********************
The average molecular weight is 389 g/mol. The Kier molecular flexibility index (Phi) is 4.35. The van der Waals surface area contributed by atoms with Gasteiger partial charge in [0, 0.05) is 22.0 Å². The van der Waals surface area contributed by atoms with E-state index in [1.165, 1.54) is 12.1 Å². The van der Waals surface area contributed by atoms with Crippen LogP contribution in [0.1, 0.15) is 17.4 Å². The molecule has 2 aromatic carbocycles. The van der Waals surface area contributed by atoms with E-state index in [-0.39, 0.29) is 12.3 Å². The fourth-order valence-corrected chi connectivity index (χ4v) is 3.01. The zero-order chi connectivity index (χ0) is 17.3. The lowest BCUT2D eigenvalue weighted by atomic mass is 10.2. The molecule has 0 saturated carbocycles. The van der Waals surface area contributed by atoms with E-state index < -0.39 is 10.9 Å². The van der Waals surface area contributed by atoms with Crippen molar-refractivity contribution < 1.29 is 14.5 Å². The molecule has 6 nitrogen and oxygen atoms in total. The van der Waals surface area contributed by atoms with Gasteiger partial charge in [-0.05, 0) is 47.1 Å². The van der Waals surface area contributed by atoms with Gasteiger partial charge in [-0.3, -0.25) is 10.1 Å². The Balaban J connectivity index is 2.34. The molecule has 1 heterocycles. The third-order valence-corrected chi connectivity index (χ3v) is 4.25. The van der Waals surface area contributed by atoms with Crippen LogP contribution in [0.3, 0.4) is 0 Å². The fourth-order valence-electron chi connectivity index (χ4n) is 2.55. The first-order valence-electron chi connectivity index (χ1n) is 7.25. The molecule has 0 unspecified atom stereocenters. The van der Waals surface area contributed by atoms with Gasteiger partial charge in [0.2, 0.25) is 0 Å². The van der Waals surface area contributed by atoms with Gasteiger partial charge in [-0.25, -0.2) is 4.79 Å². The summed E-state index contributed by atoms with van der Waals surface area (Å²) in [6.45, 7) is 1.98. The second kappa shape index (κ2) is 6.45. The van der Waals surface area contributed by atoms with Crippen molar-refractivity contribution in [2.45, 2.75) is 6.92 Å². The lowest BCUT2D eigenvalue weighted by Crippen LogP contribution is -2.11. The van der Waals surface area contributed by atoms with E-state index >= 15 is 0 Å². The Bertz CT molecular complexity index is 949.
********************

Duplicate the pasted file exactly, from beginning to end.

The average molecular weight is 389 g/mol. The Kier molecular flexibility index (Phi) is 4.35. The van der Waals surface area contributed by atoms with Gasteiger partial charge in [0, 0.05) is 22.0 Å². The van der Waals surface area contributed by atoms with E-state index in [1.165, 1.54) is 12.1 Å². The van der Waals surface area contributed by atoms with Crippen LogP contribution in [0.1, 0.15) is 17.4 Å². The molecule has 2 aromatic carbocycles. The van der Waals surface area contributed by atoms with E-state index in [-0.39, 0.29) is 12.3 Å². The fourth-order valence-corrected chi connectivity index (χ4v) is 3.01. The zero-order chi connectivity index (χ0) is 17.3. The lowest BCUT2D eigenvalue weighted by atomic mass is 10.2. The molecule has 0 saturated carbocycles. The van der Waals surface area contributed by atoms with E-state index < -0.39 is 10.9 Å². The van der Waals surface area contributed by atoms with Crippen molar-refractivity contribution < 1.29 is 14.5 Å². The molecule has 6 nitrogen and oxygen atoms in total. The van der Waals surface area contributed by atoms with Gasteiger partial charge in [-0.05, 0) is 47.1 Å². The van der Waals surface area contributed by atoms with Gasteiger partial charge in [-0.3, -0.25) is 10.1 Å². The Balaban J connectivity index is 2.34. The molecule has 1 heterocycles. The third-order valence-corrected chi connectivity index (χ3v) is 4.25. The van der Waals surface area contributed by atoms with Crippen LogP contribution in [0.3, 0.4) is 0 Å². The fourth-order valence-electron chi connectivity index (χ4n) is 2.55. The first-order valence-electron chi connectivity index (χ1n) is 7.25. The molecule has 0 unspecified atom stereocenters. The van der Waals surface area contributed by atoms with Gasteiger partial charge in [0.2, 0.25) is 0 Å². The van der Waals surface area contributed by atoms with Gasteiger partial charge in [-0.25, -0.2) is 4.79 Å². The summed E-state index contributed by atoms with van der Waals surface area (Å²) in [6.45, 7) is 1.98. The second kappa shape index (κ2) is 6.45. The van der Waals surface area contributed by atoms with Crippen molar-refractivity contribution in [2.45, 2.75) is 6.92 Å². The lowest BCUT2D eigenvalue weighted by Crippen LogP contribution is -2.11. The van der Waals surface area contributed by atoms with E-state index >= 15 is 0 Å². The Bertz CT molecular complexity index is 949.